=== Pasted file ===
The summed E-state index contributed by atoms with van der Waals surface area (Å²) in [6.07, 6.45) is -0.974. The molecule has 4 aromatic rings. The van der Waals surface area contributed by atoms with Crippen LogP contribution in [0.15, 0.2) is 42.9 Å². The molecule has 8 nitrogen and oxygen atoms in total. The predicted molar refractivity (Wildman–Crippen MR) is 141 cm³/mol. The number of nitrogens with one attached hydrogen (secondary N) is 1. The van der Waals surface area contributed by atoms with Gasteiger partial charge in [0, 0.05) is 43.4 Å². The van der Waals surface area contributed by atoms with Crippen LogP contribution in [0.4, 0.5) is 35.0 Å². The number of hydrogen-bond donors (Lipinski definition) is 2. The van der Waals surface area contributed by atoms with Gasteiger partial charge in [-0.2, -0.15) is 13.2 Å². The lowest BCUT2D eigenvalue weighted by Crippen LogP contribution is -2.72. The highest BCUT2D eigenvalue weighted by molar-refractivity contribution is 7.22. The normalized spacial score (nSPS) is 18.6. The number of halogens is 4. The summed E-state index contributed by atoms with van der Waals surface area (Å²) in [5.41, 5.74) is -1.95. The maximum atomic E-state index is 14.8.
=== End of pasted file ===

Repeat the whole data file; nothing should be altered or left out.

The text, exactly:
The summed E-state index contributed by atoms with van der Waals surface area (Å²) in [6.07, 6.45) is -0.974. The molecule has 4 aromatic rings. The van der Waals surface area contributed by atoms with Crippen LogP contribution in [0.15, 0.2) is 42.9 Å². The molecule has 8 nitrogen and oxygen atoms in total. The predicted molar refractivity (Wildman–Crippen MR) is 141 cm³/mol. The number of nitrogens with one attached hydrogen (secondary N) is 1. The van der Waals surface area contributed by atoms with Gasteiger partial charge in [0, 0.05) is 43.4 Å². The van der Waals surface area contributed by atoms with Crippen LogP contribution in [0.4, 0.5) is 35.0 Å². The number of hydrogen-bond donors (Lipinski definition) is 2. The van der Waals surface area contributed by atoms with Gasteiger partial charge in [-0.2, -0.15) is 13.2 Å². The lowest BCUT2D eigenvalue weighted by Crippen LogP contribution is -2.72. The highest BCUT2D eigenvalue weighted by molar-refractivity contribution is 7.22. The normalized spacial score (nSPS) is 18.6. The number of halogens is 4. The summed E-state index contributed by atoms with van der Waals surface area (Å²) in [5.41, 5.74) is -1.95. The maximum atomic E-state index is 14.8.